DETROIT ― Tiny homes have become popular with minimalist young professionals in big cities and homeowners who are passionate about sustainable living. But they’re also a growing solution to the homelessness epidemic.
A community of small houses is being constructed in Detroit to give formerly homeless people and those with low incomes affordable homes that they will have the opportunity to own. Developers Cass Community Social Services unveiled the first completed house Thursday.
Six more will be built and and ready for their first tenants by November. They plan to have a total of 25 homes clustered on two blocks by the end of next year.
Each house, for singles or couples, will have a different design. At 250- to 400-square-feet, they’re crammed with all the amenities you’d expect in a larger home, including full kitchens, washing machines and decks or porches.
“This is a program about aspirations. This isn’t just a housing program,” said Rev. Faith Fowler, the executive director of CCSS. “You move in, you don’t even own a bicycle. In seven years, you own a house.”
CCSS is a nonprofit that offers those in need a wide range of housing, employment and health programs. Their tiny home community could help a city struggling with a shrinking population and high levels of poverty.
It’s a game changer for the neighborhood. Jim Vella, president of the Ford Motor Company Fund and Community Services
The organization will act as the landlord and select a varied group of residents to live in the 25 houses. At least half will be formerly homeless individuals, as well as others with low incomes like students and seniors.
“We want it to be diversified, because we didn’t want people driving by and saying, ‘that’s where the homeless live,’” Fowler said. “They already deal with enough stereotypes.”
Tenants will need to have a small amount of income to pay the cheap monthly rent ― $300 for a 300-square-foot home ― and the electricity bill, which is expected to be under $35 even in winter due to the houses’ small size and energy efficient construction.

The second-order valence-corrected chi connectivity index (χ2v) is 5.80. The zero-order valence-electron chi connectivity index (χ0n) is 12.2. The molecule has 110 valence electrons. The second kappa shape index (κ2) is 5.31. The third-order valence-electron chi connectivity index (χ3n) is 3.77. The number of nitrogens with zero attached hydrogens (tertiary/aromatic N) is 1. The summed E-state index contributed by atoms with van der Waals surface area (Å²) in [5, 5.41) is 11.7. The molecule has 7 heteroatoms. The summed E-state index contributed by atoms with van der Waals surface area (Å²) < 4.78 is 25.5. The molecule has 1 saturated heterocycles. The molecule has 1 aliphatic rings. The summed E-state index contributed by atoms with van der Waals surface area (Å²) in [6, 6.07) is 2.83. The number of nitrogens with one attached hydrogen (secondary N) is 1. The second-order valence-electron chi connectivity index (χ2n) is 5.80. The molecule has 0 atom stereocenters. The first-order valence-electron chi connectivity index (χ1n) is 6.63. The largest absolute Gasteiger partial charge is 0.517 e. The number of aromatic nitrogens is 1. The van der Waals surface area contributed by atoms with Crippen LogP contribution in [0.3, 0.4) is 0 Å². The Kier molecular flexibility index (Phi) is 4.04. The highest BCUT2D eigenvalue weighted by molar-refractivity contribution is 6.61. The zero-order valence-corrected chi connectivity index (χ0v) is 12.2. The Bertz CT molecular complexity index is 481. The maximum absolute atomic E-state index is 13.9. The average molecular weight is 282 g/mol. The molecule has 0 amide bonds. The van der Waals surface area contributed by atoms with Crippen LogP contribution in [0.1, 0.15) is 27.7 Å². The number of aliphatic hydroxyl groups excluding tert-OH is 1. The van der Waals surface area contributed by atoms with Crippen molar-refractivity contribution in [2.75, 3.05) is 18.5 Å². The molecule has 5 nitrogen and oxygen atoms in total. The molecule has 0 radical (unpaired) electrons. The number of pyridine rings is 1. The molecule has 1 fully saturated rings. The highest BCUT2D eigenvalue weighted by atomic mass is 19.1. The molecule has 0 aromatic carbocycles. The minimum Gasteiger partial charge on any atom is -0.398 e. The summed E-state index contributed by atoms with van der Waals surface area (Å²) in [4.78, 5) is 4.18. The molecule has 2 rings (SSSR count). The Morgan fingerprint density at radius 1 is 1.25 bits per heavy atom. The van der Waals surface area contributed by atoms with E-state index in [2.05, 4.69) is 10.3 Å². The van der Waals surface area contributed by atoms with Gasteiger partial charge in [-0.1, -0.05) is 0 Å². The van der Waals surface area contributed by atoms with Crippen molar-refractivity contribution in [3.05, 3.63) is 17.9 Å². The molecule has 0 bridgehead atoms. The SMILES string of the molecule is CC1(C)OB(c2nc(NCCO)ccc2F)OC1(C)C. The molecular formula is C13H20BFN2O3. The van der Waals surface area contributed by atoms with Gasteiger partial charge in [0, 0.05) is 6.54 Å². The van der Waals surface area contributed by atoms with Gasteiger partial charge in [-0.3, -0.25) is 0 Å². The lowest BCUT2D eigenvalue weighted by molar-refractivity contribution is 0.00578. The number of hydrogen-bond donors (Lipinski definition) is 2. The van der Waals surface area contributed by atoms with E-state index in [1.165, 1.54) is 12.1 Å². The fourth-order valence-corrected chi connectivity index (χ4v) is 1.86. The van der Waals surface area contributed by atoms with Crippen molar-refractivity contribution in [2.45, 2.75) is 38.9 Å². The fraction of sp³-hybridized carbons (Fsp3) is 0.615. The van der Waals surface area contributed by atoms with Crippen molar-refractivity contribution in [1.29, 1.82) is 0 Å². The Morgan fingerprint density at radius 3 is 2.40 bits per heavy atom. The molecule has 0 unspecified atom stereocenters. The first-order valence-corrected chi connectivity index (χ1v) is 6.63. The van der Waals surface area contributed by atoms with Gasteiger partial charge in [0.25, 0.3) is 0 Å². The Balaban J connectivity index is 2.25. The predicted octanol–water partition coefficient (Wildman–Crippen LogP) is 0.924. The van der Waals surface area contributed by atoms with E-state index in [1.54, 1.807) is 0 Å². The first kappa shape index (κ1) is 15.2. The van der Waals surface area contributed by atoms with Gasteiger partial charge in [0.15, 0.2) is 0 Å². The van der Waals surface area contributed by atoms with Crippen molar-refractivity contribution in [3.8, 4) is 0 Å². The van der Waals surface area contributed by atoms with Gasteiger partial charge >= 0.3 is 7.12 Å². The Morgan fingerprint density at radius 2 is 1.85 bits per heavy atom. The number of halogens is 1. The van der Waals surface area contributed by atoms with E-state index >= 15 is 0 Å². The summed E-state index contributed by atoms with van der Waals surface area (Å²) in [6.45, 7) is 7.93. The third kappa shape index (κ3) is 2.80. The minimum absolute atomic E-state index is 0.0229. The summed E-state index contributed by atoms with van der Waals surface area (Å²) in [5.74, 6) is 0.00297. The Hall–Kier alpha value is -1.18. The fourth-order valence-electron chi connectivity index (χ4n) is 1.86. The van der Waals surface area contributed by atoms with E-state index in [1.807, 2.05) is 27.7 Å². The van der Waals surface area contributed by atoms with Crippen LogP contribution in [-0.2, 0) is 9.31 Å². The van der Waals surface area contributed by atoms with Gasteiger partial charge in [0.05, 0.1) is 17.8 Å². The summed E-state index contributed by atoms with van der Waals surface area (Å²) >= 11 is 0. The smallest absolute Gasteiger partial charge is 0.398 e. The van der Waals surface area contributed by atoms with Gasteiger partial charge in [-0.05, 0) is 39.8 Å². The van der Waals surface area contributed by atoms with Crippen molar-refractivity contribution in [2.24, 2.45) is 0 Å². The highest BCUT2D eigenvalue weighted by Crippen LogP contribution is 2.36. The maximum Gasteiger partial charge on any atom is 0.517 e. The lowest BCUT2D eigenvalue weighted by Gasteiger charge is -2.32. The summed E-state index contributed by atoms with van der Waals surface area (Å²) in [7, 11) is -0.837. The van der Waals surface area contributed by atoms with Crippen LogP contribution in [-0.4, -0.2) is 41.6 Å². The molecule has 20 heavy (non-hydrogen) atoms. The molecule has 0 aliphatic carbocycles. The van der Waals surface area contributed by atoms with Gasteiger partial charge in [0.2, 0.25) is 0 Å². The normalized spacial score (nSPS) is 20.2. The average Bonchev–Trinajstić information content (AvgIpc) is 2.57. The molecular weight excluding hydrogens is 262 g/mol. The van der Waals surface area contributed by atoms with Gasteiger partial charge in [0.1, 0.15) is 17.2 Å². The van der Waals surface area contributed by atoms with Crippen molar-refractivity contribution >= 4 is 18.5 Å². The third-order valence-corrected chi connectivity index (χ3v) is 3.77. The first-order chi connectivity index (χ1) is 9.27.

After three years of renting, tenants will be offered a land contract so they can “rent to own” their homes within four years.
The lengthy process is meant to help residents become disciplined about paying their bills, so they won’t later lose their houses to unpaid water bills or taxes.
Residents of the tiny home community will be able to access a variety of programs run at the CCSS campus nearby, including a health clinic, a gym, a library, transportation for grocery shopping and classes like homeownership training.
The CCSS initiative is the first of its kind in Detroit and may be the only in the country geared toward homeownership, but other cities have seen success with tiny houses for homeless people. Community First in Austin is one of the largest efforts, with room for 250 renters. Dignity Village in Portland has about 40 rudimentary transitional homes that don’t come with their own electricity or running water.
Working with local partners in Seattle, the Low Income Housing Institute has developed several sites of temporary tiny homes and tents for homeless people. In Oakland, California, no tiny home village exists yet, but students at Laney College, with funding from the city, are developing prototype structures that can be mass-produced cheaply.
The Detroit project will also help repopulate the neighborhood. There are thousands and thousands of abandoned homes and swaths of empty land in the city, one of the major hurdles to its recovery.
CCSS has done extensive work in the area surrounding the tiny home site, rehabbing several abandoned buildings for new housing. While there are plenty more abandoned structures that could be renovated, there are also about 300 vacant lots within a mile, Fowler said. This is the first new construction in the area in years.
“It’s a game changer for the neighborhood,” said Jim Vella, president of the Ford Motor Company Fund and Community Services, the automaker’s philanthropic organization. “As the city looks at what it has to do to make neighborhoods viable again, this isn’t the option for every neighborhood but it could work” in some.
Ford has donated $400,000 to the project, as well as construction work from their volunteers corps. CCSS has secured about $700,000 of the estimated $1.5 million they need for construction.
If the first 25 homes are a success, CCSS will consider a second development with slightly bigger homes for families. When Fowler pictures the neighborhood in a decade, she sees a vibrant community.
“I hope it’s full of people, you know, kids riding bikes and playing ball, and sitting on their porches and having a cup of coffee and reading the newspaper,” she said. “We’ve seen that some with what we’ve done already in this neighborhood ― we have nine buildings within four blocks ― but this is going to change it dramatically.”